leonard-cohenAND FOR THOSE WHO thought You Want It Darker (2016) was the last new music they’d ever hear from Leonard Cohen, you’re in luck. Cohen’s son Adam has taken his father’s unfinished material and fleshed it out for Thanks for the Dance (Columbia) which also features contributions from Cohen’s touring guitarist, Javier Mas (who plays Cohen’s own guitar), and Jennifer Warnes, who worked with Cohen in the studio and on tour, among others. It’s a hauntingly beautiful record, with Cohen’s rumbling baritone set within a restrained musical backing like a precious jewel.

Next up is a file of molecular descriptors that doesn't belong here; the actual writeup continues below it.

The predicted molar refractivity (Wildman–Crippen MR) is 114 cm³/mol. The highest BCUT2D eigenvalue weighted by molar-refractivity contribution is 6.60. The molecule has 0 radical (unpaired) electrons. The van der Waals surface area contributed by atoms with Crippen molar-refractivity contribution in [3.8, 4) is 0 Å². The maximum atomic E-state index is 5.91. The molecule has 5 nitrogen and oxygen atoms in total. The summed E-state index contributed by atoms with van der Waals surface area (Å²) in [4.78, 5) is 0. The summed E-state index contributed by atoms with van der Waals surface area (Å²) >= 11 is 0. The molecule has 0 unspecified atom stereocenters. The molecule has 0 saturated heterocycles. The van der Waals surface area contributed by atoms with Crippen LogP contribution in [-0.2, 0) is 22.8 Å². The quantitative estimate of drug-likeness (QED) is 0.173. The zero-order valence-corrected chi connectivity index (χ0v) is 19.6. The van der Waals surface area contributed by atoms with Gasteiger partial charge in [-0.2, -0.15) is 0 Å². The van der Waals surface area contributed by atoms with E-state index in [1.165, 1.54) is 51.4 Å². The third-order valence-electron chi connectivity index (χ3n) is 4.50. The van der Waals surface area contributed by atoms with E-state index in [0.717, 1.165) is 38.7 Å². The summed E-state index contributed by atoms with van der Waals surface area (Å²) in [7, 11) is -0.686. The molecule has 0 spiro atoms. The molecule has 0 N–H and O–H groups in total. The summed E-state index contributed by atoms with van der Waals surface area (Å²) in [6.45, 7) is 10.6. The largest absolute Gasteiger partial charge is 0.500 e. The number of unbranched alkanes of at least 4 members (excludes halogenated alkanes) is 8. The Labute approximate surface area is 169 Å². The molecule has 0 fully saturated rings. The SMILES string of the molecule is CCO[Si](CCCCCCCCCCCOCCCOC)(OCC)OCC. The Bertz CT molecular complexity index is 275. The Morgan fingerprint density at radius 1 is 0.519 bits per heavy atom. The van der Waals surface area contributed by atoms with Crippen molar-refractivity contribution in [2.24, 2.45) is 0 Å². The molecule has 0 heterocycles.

black sunMORE FUN IN THE NEW WORLD: The Unmaking and Legacy of LA Punk (Da Capo Press) is the rollicking sequel to Under the Big Black Sun: A Personal History of LA Punk, with co-authors/editors John Doe and Tom DeSavia tapping friends and colleagues to share their experiences of those halcyon days. “Success” (moving to a major label, getting famous), turns out to be a double-edged sword with its own set of challenges. The Blasters’ music, for example, was rejected by their label because “it sounds too much like the Blasters.” There’s a lot of laugh-out-loud moments too; Jane Wiedlin’s (the Go-Go’s) anecdote about the band shoving opium up their butts at a post-gig party paints an indelible image. If you’re a fan of the era, or the bands, this is one highly entertaining (and surprisingly poignant) read .

sparksTHE MAEL BROTHERS — AKA Sparks — have put out a real treat for their devoted fans. In honor of its 25th anniversary, Gratuitous Sax & Senseless Violins (BMG) has been reissued in a wonderful ex-